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Differentiate the Value Your Customers Are Assigning You
Drive revenue and protect margins with smarter pricing.
Posted May 17, 2010
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In a challenging economy, most companies shift their focus to a survival mode and pursue every dollar of revenue — at any cost. While this approach may be effective in the short term, its long-term implications are severe and can yield significant margin compression and profit loss. Companies must adopt more strategic approaches and best practices to get more business while sustaining their margins. Effective pricing is a critical strategy to help address this challenge, yet it is traditionally underutilized by even the most sophisticated organizations. However, over the past few years, pricing has gained significant momentum due to three key factors:

  • Measurable Results: Successful pricing strategies have delivered proven value across industries
  • Untapped Opportunity: Only a small number of companies have realized the value of pricing
  • Low Cost/High Return: For a low investment, companies can realize substantial value

So, how can organizations leverage pricing to increase revenues and sustain profits simultaneously? Here are five best practices to help your company reap the rewards of pricing and become more customer-centric.

1. Focus on Pricing-Decision Support

Almost every company has invested in a CRM system. However, for the most part companies use these systems for data collection rather than decision support. Over time, companies have collected a tremendous amount of transaction and deal data that, if leveraged effectively, can translate into better pricing and deal negotiation. For example, companies can use the transaction data to set more informed pricing targets, guidance and floors to support sales teams when they negotiate and interact with customers.

2. Segment Customers and Products

Companies commonly use a one-size-fits-all approach with buyers. This fails to differentiate between a highly profitable customer with great potential for future business and a highly unprofitable buyer with limited potential. In the same way, many companies do not differentiate how a customer values their different products. For example, Product A might represent a critical input to developing products in the manufacturing industry, while the same product might not be as important for the chemical industry. In such an instance, a company could segment the product based on end-use application. The pricing guidance for selling Product A in the automotive industry would be much more stringent (less discount due to higher value) than pricing guidance for the product's sale in the chemical industry.

3. Arm the Sales Team

When interacting with buyers, sales teams need critical pricing insights to make decisions that will increase revenues and improve profits. Often, discounts granted during deal negotiations are driven more by negotiation expertise than by the sales rep's knowledge of key facts about the customer's profitability, expected product value, purchase history and future potential. When firms arm their sales teams with pricing guidance based on specific customer profiles, reps can tailor negotiations on a case-by-case basis, providing pricing terms that are consistent with the customer profile. A fully armed sales team will win more deals to help the organization protect profits.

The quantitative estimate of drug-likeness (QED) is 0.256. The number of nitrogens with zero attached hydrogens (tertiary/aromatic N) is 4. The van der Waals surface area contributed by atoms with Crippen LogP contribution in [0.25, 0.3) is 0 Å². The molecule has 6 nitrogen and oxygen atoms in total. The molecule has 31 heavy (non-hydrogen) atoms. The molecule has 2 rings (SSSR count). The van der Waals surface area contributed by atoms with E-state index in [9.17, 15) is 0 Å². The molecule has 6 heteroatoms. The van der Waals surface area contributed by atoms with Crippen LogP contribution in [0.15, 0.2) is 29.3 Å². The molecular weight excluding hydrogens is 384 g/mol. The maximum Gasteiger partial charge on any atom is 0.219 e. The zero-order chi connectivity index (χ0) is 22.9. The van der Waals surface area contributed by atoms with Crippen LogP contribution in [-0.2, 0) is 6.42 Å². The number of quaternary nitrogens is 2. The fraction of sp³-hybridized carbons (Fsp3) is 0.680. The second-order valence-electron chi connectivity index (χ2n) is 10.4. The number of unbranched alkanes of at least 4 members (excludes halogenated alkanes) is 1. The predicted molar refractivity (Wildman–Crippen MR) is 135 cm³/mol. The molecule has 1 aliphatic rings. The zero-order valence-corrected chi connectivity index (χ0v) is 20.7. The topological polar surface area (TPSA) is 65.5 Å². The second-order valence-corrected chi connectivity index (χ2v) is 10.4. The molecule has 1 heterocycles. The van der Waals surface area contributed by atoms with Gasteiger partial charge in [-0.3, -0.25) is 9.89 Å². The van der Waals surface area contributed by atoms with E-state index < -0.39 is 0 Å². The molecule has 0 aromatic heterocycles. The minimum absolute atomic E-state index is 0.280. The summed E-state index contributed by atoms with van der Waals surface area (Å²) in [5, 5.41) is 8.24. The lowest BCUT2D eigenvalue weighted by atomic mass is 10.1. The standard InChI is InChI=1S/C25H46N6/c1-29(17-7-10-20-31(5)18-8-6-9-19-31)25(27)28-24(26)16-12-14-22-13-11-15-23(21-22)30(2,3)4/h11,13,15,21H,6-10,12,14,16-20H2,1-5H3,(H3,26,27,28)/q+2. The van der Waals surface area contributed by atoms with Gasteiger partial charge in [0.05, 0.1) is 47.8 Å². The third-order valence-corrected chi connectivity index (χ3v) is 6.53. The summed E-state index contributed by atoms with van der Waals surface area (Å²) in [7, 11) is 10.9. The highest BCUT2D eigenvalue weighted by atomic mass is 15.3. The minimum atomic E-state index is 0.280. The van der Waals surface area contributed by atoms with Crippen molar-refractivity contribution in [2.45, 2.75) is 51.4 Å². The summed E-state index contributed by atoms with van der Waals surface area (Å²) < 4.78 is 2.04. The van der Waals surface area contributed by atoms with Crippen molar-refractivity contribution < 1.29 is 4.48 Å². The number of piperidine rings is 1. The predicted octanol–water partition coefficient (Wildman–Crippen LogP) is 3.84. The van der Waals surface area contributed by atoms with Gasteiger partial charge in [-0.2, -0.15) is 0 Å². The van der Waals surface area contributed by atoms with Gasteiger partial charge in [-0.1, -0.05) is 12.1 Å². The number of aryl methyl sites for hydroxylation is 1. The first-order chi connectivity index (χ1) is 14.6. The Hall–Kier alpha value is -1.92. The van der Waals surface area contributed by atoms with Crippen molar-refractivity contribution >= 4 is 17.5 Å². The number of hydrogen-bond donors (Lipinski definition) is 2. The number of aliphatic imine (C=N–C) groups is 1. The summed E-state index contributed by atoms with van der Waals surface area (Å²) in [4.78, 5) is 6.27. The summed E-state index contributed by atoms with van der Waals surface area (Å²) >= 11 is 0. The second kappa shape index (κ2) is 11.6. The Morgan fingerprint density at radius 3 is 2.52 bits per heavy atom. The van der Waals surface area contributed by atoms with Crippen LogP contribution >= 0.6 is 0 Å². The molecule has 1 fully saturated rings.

4. Improve Price Responsiveness

In today's highly competitive environment, timely price changes can mean the difference between winning and losing a deal. Sales teams that are negotiating with buyers at prices that are inconsistent with market conditions are at an inherent disadvantage relative to their competitors. In such instances, sales teams often have to resort to unnecessary discounting to level the playing field. Companies that sell thousands of products across industries, regions, and channels have to manage millions of price points simultaneously. Their ability to rapidly fine-tune prices in response to market volatility can help them win a deal at decent margin, versus winning it at a loss.

5. Invest in Technology

Few companies have made pricing a strategic priority or made the necessary investments to leverage it effectively when interacting with buyers. Existing CRM and enterprise resource planning (ERP) systems lack the needed capabilities to streamline pricing processes. To meet that need, price management and price optimization solutions provide robust pricing analytics, price setting and deal negotiation functionality. These solutions are well integrated with CRM and ERP systems and enable firms to improve customer interactions by implementing appropriate pricing strategies.

Final Thoughts

Businesses across industries need to embrace effective price management strategies — and technologies — as part of their overall strategic initiatives. In these difficult times, pricing provides organizations with an unparalleled opportunity to increase revenues, preserve margins, and beat the competition.

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About the Author

Tapan Bhatt (tbhatt@vendavo.com) is director of marketing for Vendavo (www.vendavo.com), a global provider of price management and price optimization software for B2B companies.

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Please note that the Viewpoints listed in CRM magazine and appearing on destinationCRM.com represent the perspective of the authors, and not necessarily those of the magazine or its editors

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If you would like to submit a Viewpoint for consideration on a topic related to customer relationship management, please email viewpoints@destinationCRM.com.

For the rest of the May 2010 issue of CRM magazine please click here.

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